The Horse Flies, |
In the Dance Tent
(Live and Kickin, 2000)
I've been a fan of the Horse Flies ever since their 1991 Gravity Dance, and this new album from them is a rare treat -- especially since they disbanded after the death of their bass player, John Hayward, in 1997. In the Dance Tent was released in his memory. It's an exciting recording of a live performance of theirs at the sixth annual Finger Lakes GrassRoots Festival of Music and Dance in 1996. It's an all-acoustic set focusing on bluegrass, with zydeco flair and some rock flavor. I enjoyed it both on its own, and as a facet of the Horse Flies' work I hadn't heard before except in the way it impacts their other sounds. All ten tracks are long, usually seven to eight minutes, and give the musicians time to settle into the groove and explore variations.
"Iko Iko" is one of my favorites here. Its fusion of bluegrass and zydeco is brilliant, and makes me want to hop up and dance! It's followed by "John Brown's Dream," which is more strongly bluegrass but with zydeco elements, and in a nice long form that gives the musicians plenty of time for elaboration and improvisation. "Late For the Dance" also blends zydeco and bluegrass, but here the emphasis is on the zydeco. "Leather Britches" and "Jimmy Sutton" are also zydeco-based, but with strong enough bluegrass elements to show in practice the Celtic influences on both.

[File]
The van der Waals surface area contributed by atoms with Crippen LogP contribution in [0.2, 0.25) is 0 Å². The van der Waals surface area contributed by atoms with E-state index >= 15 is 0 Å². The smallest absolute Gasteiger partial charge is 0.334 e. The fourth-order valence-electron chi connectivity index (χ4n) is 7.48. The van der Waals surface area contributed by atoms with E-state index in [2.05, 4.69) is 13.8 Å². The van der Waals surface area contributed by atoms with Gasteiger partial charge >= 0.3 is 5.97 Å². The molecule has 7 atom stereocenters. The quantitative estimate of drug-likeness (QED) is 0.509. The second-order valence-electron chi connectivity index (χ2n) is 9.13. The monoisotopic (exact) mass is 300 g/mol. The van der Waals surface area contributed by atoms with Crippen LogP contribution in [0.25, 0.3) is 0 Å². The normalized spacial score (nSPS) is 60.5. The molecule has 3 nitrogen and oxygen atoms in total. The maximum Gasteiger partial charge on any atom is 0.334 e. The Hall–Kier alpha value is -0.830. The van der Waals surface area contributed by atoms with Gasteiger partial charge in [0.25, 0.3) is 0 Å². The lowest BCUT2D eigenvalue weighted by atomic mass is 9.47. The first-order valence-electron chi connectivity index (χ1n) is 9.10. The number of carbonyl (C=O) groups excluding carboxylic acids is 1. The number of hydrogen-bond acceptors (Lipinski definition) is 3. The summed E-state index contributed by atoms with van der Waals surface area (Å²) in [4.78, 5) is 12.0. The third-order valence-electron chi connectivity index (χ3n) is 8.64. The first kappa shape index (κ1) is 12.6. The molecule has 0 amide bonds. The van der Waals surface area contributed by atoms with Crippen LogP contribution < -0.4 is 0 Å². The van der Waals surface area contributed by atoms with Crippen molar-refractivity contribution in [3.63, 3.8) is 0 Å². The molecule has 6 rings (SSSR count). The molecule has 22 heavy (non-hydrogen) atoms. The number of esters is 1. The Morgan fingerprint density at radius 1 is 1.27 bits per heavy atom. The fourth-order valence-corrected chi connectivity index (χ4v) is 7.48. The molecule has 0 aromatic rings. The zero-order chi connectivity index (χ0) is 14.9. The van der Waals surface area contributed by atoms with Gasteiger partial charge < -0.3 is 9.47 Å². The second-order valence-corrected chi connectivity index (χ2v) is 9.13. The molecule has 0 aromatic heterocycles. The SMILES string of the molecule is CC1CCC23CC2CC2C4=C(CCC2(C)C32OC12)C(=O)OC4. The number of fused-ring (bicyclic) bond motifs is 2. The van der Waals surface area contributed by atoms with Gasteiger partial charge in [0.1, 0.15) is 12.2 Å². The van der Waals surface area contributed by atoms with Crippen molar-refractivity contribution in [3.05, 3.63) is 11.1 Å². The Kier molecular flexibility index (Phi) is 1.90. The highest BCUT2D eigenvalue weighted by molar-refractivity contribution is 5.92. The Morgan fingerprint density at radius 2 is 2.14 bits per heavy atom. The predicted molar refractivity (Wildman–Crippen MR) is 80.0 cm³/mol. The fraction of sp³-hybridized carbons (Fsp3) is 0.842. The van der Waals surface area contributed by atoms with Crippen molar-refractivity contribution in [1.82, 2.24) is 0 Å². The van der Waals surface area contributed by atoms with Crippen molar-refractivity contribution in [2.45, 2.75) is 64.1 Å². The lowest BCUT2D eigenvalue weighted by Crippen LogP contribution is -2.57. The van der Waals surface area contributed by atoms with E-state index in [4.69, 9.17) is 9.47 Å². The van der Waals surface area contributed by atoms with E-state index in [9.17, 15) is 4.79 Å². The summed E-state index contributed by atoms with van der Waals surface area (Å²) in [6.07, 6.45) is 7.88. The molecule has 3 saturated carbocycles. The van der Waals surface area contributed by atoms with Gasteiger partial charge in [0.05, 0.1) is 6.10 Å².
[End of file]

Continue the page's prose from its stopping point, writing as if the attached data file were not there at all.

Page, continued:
Many of the tracks are bluegrass-based, with the Horse Flies (and particularly bass player Hayward) adding a pinch of rock to the mix. "Pretty Little Girl," the album's first song, adds some zydeco vocals and pacing, but the overall impression is bluegrass, due to Judy Hyman's superb fiddling and the banjo and banjo uke played by Rich Stearns and Jeff Claus. At almost eight minutes long, there's time enough for all the musicians to strut their stuff. "Emory Bailey" and "Swamp Cat Rag" follow it, in a traditional bluegrass vein in which the Celtic influences are clear. "Ride Old Buck" combines bluegrass with a characteristic Horse Flies sound, in an odd mix of traditional and experimental.
"Human Fly" is the track that sounds the most like the Gravity Dance Horse Flies -- no surprise, since it's the one nontraditional track on the album. I loved hearing bluegrass stylings incorporated into the modern, experimental-rock form.
The liner notes express a concern about the quality of the recording, explaining that it hadn't been intended for release. These concerns don't seem founded to me. The sound quality is among the best I've heard in a live recording, and the energy of the performance shines through.
In the Dance Tent is a must for Horse Flies fans, and would be an exciting addition to the music libraries of those interested in American folk, traditional and updated. It would also be a great album to give to a rock fan as a part of an introduction to traditional music. I know it's a treasured part of my own library!
[ by Amanda Fisher ]